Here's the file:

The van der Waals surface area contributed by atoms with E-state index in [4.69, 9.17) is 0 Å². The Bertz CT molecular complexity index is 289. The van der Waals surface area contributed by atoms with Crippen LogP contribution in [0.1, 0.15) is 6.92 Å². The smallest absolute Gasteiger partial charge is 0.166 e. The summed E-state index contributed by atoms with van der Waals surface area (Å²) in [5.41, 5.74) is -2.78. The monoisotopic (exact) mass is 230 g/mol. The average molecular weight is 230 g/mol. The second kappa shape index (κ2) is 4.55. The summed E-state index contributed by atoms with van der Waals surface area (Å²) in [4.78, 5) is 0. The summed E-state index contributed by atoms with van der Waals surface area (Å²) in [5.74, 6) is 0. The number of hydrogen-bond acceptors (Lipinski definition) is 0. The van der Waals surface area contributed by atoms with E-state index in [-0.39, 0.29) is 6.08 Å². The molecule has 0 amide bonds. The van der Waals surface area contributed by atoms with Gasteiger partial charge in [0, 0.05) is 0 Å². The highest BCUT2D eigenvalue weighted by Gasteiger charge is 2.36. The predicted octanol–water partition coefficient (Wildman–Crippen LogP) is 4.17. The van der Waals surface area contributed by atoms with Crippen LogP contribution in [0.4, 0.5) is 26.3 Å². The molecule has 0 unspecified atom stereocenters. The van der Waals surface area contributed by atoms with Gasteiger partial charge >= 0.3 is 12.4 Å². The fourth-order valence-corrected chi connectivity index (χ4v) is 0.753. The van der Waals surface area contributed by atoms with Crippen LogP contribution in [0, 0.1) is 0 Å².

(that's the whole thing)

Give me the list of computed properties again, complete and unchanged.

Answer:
The van der Waals surface area contributed by atoms with E-state index in [4.69, 9.17) is 0 Å². The Bertz CT molecular complexity index is 289. The van der Waals surface area contributed by atoms with Crippen LogP contribution in [0.1, 0.15) is 6.92 Å². The smallest absolute Gasteiger partial charge is 0.166 e. The summed E-state index contributed by atoms with van der Waals surface area (Å²) in [5.41, 5.74) is -2.78. The monoisotopic (exact) mass is 230 g/mol. The average molecular weight is 230 g/mol. The second kappa shape index (κ2) is 4.55. The summed E-state index contributed by atoms with van der Waals surface area (Å²) in [4.78, 5) is 0. The summed E-state index contributed by atoms with van der Waals surface area (Å²) in [5.74, 6) is 0. The number of hydrogen-bond acceptors (Lipinski definition) is 0. The van der Waals surface area contributed by atoms with E-state index in [-0.39, 0.29) is 6.08 Å². The molecule has 0 amide bonds. The van der Waals surface area contributed by atoms with Gasteiger partial charge in [0, 0.05) is 0 Å². The highest BCUT2D eigenvalue weighted by Gasteiger charge is 2.36. The predicted octanol–water partition coefficient (Wildman–Crippen LogP) is 4.17. The van der Waals surface area contributed by atoms with Crippen LogP contribution in [0.4, 0.5) is 26.3 Å². The molecule has 0 unspecified atom stereocenters. The van der Waals surface area contributed by atoms with Gasteiger partial charge >= 0.3 is 12.4 Å². The fourth-order valence-corrected chi connectivity index (χ4v) is 0.753. The van der Waals surface area contributed by atoms with Crippen LogP contribution in [0, 0.1) is 0 Å².